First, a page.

A sperm whale was found dead on a Spanish coast after consuming 29 kilos of plastic pollution

Our problem with plastic pollution has become so widespread that it’s taking a huge toll on the world’s oceans. Unfortunately, a painful reminder of how bad the problem is for marine animals appears now and then, like in the case of a full-size sperm whale that died after ingesting plastic waste and drifted to the coast of Murcia in southern Spain. For a creature of its size, it was killed by a very small amount of plastic, something that these animals never had to deal with until fairly recently.

According to reports, the dead sperm whale was a young male, measuring almost 33 feet (10 meters) in length and weighing over six tonnes. While the whale died because of a gastric shock, marine experts found 64 pounds (29 kilograms) of plastic waste inside its stomach and intestines, with items such as plastic bags, nets and ropes, a plastic jerry can, and raffia sacks after the autopsy.

The results of the autopsy have prompted the regional government of Murcia to launch a campaign against the act of polluting the ocean with plastic waste. According to Consuelo Rosauro, the director-general for the natural environment in the Murcian government, plastic waste is one of the most dangerous threats to marine life in the entire world. “Many animals get trapped in the rubbish or ingest great quantities of plastic,” she said, “which end up causing their death.” (Related: The plastic pollution problem is wide AND deep: Study finds sea animals from the deepest parts of the ocean, 7 miles down, have plastic in their stomachs.)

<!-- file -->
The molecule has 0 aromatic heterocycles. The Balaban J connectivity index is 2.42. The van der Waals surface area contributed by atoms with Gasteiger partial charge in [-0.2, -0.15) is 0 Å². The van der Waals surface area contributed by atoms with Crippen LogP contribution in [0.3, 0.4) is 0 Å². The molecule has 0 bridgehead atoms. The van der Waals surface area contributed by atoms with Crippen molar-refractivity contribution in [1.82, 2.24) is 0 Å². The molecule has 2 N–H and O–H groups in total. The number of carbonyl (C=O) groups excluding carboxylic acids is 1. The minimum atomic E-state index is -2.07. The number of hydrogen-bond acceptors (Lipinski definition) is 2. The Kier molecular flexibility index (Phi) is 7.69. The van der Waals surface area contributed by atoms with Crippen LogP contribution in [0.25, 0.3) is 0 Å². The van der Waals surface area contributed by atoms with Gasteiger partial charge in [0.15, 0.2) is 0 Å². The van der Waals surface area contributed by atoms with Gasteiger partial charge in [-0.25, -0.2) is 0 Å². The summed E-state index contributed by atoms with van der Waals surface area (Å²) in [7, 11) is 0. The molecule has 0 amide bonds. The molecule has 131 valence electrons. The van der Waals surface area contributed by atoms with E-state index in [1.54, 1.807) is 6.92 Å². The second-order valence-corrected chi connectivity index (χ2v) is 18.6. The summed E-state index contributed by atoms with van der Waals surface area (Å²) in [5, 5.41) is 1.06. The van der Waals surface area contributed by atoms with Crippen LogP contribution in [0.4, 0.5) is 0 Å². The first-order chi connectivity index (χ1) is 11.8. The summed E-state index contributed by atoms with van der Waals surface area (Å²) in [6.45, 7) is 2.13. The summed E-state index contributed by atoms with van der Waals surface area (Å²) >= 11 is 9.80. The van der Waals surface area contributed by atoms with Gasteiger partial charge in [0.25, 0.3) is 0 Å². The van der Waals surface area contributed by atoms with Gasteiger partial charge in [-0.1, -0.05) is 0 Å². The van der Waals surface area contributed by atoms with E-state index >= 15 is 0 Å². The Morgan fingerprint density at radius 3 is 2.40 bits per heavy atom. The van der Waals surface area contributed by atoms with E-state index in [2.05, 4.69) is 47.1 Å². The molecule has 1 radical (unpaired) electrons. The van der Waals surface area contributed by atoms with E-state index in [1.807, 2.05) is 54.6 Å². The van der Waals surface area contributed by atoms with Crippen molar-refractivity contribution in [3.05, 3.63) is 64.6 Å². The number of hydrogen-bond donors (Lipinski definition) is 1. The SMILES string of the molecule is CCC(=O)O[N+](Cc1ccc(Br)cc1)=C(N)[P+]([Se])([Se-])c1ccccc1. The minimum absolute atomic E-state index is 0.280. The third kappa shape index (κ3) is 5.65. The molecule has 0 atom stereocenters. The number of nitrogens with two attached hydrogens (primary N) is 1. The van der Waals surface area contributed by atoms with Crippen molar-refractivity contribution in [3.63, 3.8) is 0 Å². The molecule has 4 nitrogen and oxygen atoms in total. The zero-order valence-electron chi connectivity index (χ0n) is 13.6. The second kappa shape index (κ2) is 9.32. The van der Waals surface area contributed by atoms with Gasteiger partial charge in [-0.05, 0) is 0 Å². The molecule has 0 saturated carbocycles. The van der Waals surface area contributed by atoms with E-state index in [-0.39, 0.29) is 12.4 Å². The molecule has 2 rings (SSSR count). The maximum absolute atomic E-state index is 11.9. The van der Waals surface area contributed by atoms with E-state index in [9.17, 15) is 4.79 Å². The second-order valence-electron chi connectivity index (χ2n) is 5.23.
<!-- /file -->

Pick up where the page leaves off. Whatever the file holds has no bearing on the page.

It’s gotten really bad

This incident also highlights the severity of plastic pollution in our oceans: You know that the problem has truly become serious when animals as big as the sperm whale start dying because of it. If not for the plastics that killed it, it would have likely remained alive for many more decades. With their natural diet composed mainly of squid, its expected lifespan is around 70 years – just like many humans in most parts of the world.

According to marine experts from the El Valle Wildlife Rescue Center in Murcia, the sperm whale most likely failed to digest or expel all the plastics in its digestive system, which caused it to die eventually. In the autopsy, the official cause of death listed is peritonitis – an inflammation of the peritoneum usually caused by a bacterial infection after an abdominal organ gets ruptured.

It’s clear that this problem is one that needs to be tackled by the human race as a whole. For their part, conservationists have begun ringing the alarm bells and telling the world that a solution is badly needed. The BBC television series titled, “Blue Planet,” even chimed in with a call for help. The show’s narrator, Sir David Attenborough, talked about how plastic can be dangerous to marine life and how it needs to be handled more properly.

“Since its invention some hundred years ago, plastic has become an integral part of our daily lives,” Attenborough explained. “But every year, some eight million tonnes of it ends up in the ocean. And there, it can be lethal.”

He couldn’t be more right about it. The problem can only get worse as time goes on, so now is the time to try and fix it.

Read more about other ways that the planet is suffering from plastic at Pollution.news.

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